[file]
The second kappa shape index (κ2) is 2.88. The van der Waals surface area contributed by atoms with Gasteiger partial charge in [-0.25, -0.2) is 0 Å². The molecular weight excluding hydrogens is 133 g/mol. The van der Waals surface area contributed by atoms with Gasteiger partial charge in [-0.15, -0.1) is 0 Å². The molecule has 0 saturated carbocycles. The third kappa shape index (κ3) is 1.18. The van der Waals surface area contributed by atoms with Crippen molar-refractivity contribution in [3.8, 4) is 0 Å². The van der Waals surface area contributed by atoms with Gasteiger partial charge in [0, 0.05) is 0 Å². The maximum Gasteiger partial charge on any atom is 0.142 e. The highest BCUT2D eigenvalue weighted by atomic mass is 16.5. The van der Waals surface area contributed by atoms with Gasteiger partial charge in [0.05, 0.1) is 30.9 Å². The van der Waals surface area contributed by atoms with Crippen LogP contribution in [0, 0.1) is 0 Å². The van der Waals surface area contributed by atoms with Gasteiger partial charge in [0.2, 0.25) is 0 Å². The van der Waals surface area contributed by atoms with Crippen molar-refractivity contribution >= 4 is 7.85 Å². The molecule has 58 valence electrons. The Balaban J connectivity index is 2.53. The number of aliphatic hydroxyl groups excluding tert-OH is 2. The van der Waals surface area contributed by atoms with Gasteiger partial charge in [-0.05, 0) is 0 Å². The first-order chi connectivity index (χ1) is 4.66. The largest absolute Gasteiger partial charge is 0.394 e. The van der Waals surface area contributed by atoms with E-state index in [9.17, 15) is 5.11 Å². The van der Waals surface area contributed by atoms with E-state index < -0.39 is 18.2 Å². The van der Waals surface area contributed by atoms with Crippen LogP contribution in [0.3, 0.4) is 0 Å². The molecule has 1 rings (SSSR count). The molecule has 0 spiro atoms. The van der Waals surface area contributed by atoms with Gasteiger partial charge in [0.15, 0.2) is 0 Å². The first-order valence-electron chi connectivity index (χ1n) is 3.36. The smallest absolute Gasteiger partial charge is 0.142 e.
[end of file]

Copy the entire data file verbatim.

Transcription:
The second kappa shape index (κ2) is 2.88. The van der Waals surface area contributed by atoms with Gasteiger partial charge in [-0.25, -0.2) is 0 Å². The molecular weight excluding hydrogens is 133 g/mol. The van der Waals surface area contributed by atoms with Gasteiger partial charge in [-0.15, -0.1) is 0 Å². The molecule has 0 saturated carbocycles. The third kappa shape index (κ3) is 1.18. The van der Waals surface area contributed by atoms with Crippen molar-refractivity contribution in [3.8, 4) is 0 Å². The van der Waals surface area contributed by atoms with Gasteiger partial charge in [0, 0.05) is 0 Å². The maximum Gasteiger partial charge on any atom is 0.142 e. The highest BCUT2D eigenvalue weighted by atomic mass is 16.5. The van der Waals surface area contributed by atoms with Gasteiger partial charge in [0.05, 0.1) is 30.9 Å². The van der Waals surface area contributed by atoms with Crippen LogP contribution in [0, 0.1) is 0 Å². The van der Waals surface area contributed by atoms with Gasteiger partial charge in [0.2, 0.25) is 0 Å². The van der Waals surface area contributed by atoms with Crippen molar-refractivity contribution >= 4 is 7.85 Å². The molecule has 58 valence electrons. The Balaban J connectivity index is 2.53. The number of aliphatic hydroxyl groups excluding tert-OH is 2. The van der Waals surface area contributed by atoms with Gasteiger partial charge in [-0.05, 0) is 0 Å². The first-order chi connectivity index (χ1) is 4.66. The largest absolute Gasteiger partial charge is 0.394 e. The van der Waals surface area contributed by atoms with E-state index in [9.17, 15) is 5.11 Å². The van der Waals surface area contributed by atoms with E-state index < -0.39 is 18.2 Å². The van der Waals surface area contributed by atoms with Crippen LogP contribution in [0.3, 0.4) is 0 Å². The molecule has 1 rings (SSSR count). The molecule has 0 spiro atoms. The van der Waals surface area contributed by atoms with Gasteiger partial charge in [0.15, 0.2) is 0 Å². The first-order valence-electron chi connectivity index (χ1n) is 3.36. The smallest absolute Gasteiger partial charge is 0.142 e.